ACE OF BASE
With loads of standard features and low running costs, the base model Hyundai i30 looks set to build on its big following.
HYUNDAI’S third-generation i30 has arrived in Australia and will please the hungry hordes of small-car buyers who have “value for money’’ at top their shopping list.
As a six-time recipient best small car award Down Under, the latest i30 makes another serious pitch for a seventh gong with
suite of standard features and local engineering input.
The i30 comes in five variants, kicking off with the base-spec Active and running through Elite, Premium, SR SR Premium variants.
But there is nothing “basic’’ about the entry-level Active, our test car, that comes loaded with gear that will satisfy most drivers and particularly those love a good driveaway deal from reliable marque,
a long warranty to match. For just $24,990 driveaway, you get features including satellite navigation via large, dashboard-mounted eight-inch multimedia interface, DAB+ digital radio, Apple CarPlay and Android Auto compatibility, steering wheel-operated voice control a zippy 2.0 litre engine. Not bad at all.
The third-generation i30 is longer and larger, looks pretty good in its new skin with bigger grille and clean design that rides on standard alloy wheels (Active, Elite Premium) 18-inch on
The new i30’s sophistication and technology platform will further enhance our best-selling model in Australia SCOTT GRANT — HYUNDAI AUSTRALIA
sports variants (SR and SR Premium).
There are clearly styling cues here from Europe, but that’s no bad thing.
Exterior fit finish is excellent and the theme continues inside the i30. Instruments clean easy to read, as trip computer functions located between the tachometer and speedometer that are accessed by a simple flick of a switch on the steering wheel.
All controls are use — functionality is high point in the Hyundai and you never feel as if there will be need to stop car consult driver handbook work something out.
The Active has a traditional hand-operated park brake, opposed the electric set-up in higher specs, and starts up using key, not a button.
addition of digital radio is fantastic and offers a clearer, crisper listening experience through the Hyundai’s sound system, particularly on AM band.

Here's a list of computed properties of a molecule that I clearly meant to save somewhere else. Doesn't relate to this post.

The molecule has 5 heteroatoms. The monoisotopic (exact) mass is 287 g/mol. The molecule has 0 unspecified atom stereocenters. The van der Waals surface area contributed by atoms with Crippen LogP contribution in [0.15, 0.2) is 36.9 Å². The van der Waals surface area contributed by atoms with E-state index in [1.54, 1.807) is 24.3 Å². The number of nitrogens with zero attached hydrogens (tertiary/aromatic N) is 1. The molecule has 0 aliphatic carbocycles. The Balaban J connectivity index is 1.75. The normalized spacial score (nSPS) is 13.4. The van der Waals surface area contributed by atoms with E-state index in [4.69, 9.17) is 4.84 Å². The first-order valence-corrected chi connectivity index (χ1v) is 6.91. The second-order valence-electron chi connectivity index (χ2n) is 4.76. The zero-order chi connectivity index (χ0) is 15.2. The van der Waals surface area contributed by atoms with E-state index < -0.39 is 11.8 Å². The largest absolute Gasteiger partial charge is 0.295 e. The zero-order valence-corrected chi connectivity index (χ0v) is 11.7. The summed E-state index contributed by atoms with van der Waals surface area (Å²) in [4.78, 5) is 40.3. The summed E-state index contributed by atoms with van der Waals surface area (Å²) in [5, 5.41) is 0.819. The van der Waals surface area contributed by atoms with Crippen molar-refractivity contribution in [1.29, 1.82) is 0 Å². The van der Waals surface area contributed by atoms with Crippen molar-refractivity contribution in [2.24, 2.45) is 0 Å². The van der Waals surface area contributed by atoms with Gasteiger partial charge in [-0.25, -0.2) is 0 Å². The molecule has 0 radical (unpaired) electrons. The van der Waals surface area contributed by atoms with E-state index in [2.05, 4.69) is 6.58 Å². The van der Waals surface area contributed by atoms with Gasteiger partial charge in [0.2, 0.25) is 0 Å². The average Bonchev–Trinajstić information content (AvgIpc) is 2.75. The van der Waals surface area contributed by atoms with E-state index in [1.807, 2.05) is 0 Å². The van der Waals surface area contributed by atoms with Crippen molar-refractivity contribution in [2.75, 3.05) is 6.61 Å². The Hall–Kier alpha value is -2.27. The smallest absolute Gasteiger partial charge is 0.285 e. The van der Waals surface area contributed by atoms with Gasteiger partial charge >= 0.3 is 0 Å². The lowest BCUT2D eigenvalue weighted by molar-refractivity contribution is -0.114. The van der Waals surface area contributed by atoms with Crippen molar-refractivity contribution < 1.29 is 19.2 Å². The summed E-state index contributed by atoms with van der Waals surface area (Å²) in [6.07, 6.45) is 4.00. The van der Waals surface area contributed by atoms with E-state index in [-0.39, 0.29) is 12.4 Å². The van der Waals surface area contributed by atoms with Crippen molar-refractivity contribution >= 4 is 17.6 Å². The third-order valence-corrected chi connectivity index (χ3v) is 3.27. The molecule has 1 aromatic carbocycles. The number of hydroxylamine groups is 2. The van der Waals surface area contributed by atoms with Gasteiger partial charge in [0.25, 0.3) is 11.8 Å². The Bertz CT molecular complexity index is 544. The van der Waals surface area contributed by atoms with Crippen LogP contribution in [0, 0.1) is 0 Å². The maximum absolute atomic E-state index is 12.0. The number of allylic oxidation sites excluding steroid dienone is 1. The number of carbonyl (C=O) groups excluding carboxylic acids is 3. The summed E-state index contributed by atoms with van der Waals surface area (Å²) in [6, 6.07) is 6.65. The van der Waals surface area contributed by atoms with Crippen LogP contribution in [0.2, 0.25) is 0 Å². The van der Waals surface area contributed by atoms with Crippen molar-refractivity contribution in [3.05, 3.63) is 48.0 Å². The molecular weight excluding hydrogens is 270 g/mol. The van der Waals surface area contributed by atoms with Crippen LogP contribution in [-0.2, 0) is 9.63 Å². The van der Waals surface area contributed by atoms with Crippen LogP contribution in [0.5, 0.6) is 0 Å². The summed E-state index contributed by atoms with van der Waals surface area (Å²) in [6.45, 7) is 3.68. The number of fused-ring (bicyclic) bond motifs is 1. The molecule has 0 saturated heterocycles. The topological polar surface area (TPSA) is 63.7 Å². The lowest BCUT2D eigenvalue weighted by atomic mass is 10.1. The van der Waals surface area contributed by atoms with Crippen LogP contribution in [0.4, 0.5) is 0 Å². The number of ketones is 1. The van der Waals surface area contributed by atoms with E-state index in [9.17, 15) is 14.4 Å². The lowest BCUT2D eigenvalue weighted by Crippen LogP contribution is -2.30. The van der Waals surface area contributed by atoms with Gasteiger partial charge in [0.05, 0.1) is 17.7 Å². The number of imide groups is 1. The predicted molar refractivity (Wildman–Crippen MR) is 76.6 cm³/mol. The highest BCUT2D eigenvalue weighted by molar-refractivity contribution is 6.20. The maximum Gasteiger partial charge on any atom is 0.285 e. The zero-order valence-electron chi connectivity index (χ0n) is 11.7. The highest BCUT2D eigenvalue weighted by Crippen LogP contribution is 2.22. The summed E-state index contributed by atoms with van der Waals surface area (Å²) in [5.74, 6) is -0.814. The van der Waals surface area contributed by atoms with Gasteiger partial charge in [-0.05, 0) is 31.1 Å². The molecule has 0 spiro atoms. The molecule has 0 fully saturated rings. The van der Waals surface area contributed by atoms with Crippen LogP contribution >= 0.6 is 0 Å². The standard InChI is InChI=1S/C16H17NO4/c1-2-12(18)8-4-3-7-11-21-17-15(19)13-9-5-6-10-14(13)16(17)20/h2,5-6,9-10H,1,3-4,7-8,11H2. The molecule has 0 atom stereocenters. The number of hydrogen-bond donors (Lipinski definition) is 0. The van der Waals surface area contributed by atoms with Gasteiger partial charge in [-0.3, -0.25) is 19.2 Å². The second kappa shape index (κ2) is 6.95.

Finding satellite navigation in a car at this price was a pleasant surprise. The i30 unit has audible warnings for upcoming school zones and the like, with good graphics to boot.
There are cupholders in doors centre console, twin 12V outlets a USB slot up front, plenty of leg room anyone over six-foot tall the old money. Front seats comfortable with good bolstering. Rear-seat legroom is and the hatch will swallow a couple of small suitcases. It’s car but certainly not claustrophobic. Driving the i30 was lot more fun than expected. While it lacks a turbo, I thought 2.0-litre GDi (gasoline direct injection) did an excellent job, mated to the six-speed auto in our demonstrator with its three driving modes — normal, eco and sport. More noticeable was the attention paid to the suspension tune, which has had a great deal of Australian input, and it really shows, with much better, sharper ride control than you might expect in the small-car class sticker price that’s mid$20,000 range.
The Active gets plenty of safety features with seven airbags, hill-start assist, electronic brakeforce distribution and reversing camera.
Blind spot warning is available in the Elite and all specifications above.
“i30 has been a six-time Australia’s Best Car winner for good reasons,’’ Hyundai Motor Company Australia chief operating officer Scott Grant said.
“It’s also hugely successful model for HMCA and I confidently predict this handsome even better third-generation i30 will continue that success.
“The new i30’s incredible overall sophistication fantastic technology platform further enhance our best-selling model in Australia.
“And our industry-leading after-sales iCare customer care program, legendary five-year/ unlimited kilometre warranty and lifetime service plan all make it even more attractive.
“Let’s just say that I look forward to welcoming a devoted group of new i30 owners to our Hyundai family.”
Engine and transmission choices start with the i30 Active’s standard 120kW/203Nm Nu 2.0-litre GDi petrol four-cylinder, either six-speed manual or six-speed automatic transmission.
Also available in the i30 Active, Elite and Premium variants is Hyundai’s 1.6-litre CRDi (common rail diesel injection) engine mated to a seven-speed, dual-clutch transmission (DCT) or six-speed manual (Active variant only).
Available exclusively in i30 SR sports variants, 150kW/265Nm Gamma 1.6-litre Turbo-GDi petrol comes with a seven-speed DCT or six-speed manual.
The i30’s long list of available technologies includes full LED headlights, wireless smartphone charging and heated and ventilated front seats.
On-road dynamics have been exhaustively tested optimised for local conditions driver preferences by Hyundai Motor Company Australia’s highly credentialed Chassis Development Team.
Summing up, the Active is a great car for the money, well-specced with plenty of gear in base-trim, and perfect first young driver or second car for small family.
The i30 does everything pretty well, is zippy great handling and whets appetite the upcoming arrival of its very hot-hatch sibling, i30N.